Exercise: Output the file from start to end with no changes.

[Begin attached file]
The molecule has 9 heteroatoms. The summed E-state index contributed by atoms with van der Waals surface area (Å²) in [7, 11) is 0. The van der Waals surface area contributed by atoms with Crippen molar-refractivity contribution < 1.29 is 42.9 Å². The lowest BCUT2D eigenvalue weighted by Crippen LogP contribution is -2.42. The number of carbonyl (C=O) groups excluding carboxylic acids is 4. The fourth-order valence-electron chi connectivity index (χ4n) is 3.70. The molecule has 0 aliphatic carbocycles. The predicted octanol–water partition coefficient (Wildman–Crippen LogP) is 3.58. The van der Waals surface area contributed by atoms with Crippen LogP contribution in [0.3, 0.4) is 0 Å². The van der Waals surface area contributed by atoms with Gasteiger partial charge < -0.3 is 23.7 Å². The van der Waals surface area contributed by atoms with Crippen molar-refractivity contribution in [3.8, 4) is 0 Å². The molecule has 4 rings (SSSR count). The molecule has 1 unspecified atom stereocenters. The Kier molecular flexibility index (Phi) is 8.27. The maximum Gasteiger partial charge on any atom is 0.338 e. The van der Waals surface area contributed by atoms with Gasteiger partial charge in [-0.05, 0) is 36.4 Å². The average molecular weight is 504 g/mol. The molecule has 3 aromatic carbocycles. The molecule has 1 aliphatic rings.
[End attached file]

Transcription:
The molecule has 9 heteroatoms. The summed E-state index contributed by atoms with van der Waals surface area (Å²) in [7, 11) is 0. The van der Waals surface area contributed by atoms with Crippen molar-refractivity contribution < 1.29 is 42.9 Å². The lowest BCUT2D eigenvalue weighted by Crippen LogP contribution is -2.42. The number of carbonyl (C=O) groups excluding carboxylic acids is 4. The fourth-order valence-electron chi connectivity index (χ4n) is 3.70. The molecule has 0 aliphatic carbocycles. The predicted octanol–water partition coefficient (Wildman–Crippen LogP) is 3.58. The van der Waals surface area contributed by atoms with Crippen LogP contribution in [0.3, 0.4) is 0 Å². The van der Waals surface area contributed by atoms with Gasteiger partial charge < -0.3 is 23.7 Å². The van der Waals surface area contributed by atoms with Crippen molar-refractivity contribution in [3.8, 4) is 0 Å². The molecule has 4 rings (SSSR count). The molecule has 1 unspecified atom stereocenters. The Kier molecular flexibility index (Phi) is 8.27. The maximum Gasteiger partial charge on any atom is 0.338 e. The van der Waals surface area contributed by atoms with Gasteiger partial charge in [-0.05, 0) is 36.4 Å². The average molecular weight is 504 g/mol. The molecule has 3 aromatic carbocycles. The molecule has 1 aliphatic rings.